Russell County Medical Center makes patient safety a priority

3/14/2011



LEBANON, Va. – With careful attention to cleanliness and a focus on patient safety, Russell County Medical Center has maintained exceptionally low infection rates in two key areas for several years. Since May 2005, RCMC has not had a single central line-associated blood stream infection (CLABSI). The hospital has had no ventilator-associated pneumonia (VAP) since January 2008. “At Russell County Medical Center, we believe that one infection is one too many,” said Eddie Greene, assistant vice president for Mountain States Health Alliance (MSHA) and administrator of RCMC. “Our team members adhere to strict infection-prevention protocol for every patient, which helps us protect them from potential infection.” 

According to William Taylor, quality manager for RCMC, that protocol includes measures like hand washing before accessing central lines and carefully cleaning ports on a regular basis.

“We also try to reduce the number of central lines used, because fewer central lines means less risk of infection,” Taylor said. “When we do need to use a central line, we make sure it is placed in an area that is least vulnerable to bacteria, and our caregivers use antimicrobial materials and techniques approved by the U.S. Centers for Disease Control and Prevention.”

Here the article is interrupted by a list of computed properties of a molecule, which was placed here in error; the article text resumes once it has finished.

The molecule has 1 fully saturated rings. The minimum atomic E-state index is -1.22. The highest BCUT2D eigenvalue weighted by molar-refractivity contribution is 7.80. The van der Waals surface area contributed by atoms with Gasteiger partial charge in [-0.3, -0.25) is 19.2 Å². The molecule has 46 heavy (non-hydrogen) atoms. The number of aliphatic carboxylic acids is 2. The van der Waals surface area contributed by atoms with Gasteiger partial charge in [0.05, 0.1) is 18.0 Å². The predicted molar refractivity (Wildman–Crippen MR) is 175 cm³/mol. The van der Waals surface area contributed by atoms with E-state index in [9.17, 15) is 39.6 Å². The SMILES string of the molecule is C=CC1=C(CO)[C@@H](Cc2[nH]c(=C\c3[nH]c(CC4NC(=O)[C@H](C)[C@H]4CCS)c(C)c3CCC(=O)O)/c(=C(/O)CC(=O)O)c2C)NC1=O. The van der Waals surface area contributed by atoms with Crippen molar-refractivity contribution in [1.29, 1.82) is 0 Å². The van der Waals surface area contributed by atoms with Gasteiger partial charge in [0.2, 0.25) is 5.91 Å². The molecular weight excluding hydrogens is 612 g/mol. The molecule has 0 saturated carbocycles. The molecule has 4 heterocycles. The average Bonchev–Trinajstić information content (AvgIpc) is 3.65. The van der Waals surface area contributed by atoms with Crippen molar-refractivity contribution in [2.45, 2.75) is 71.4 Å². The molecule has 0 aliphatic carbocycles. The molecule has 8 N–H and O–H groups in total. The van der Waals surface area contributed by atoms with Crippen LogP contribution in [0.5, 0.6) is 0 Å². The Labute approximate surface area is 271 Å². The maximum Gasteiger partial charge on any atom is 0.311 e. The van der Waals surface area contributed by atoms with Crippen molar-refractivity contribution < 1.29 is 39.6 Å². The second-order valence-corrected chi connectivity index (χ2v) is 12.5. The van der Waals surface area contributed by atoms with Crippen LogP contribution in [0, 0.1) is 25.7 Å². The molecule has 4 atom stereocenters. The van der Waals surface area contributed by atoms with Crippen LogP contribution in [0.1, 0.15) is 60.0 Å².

A central line is a tube inserted directly into a major blood vessel. Central lines are necessary for patients who need to receive long-term antibiotics or nutrition through an IV and for patients who can’t use traditional IV lines for other purposes. 

“For our patients on ventilators, we take care to ensure they are turned every two hours, the head of the bed is elevated 30 degrees at all times, and we pay special attention to oral hygiene to reduce the number of bacteria present, thereby reducing the risk of pneumonia,” Taylor said. 

“I am extremely proud of the team members of RCMC for their careful attention to patient safety,” said Frank Horton, member of the RCMC board of directors. “Their commitment to infection prevention has been saving lives in Russell County for many years.” 
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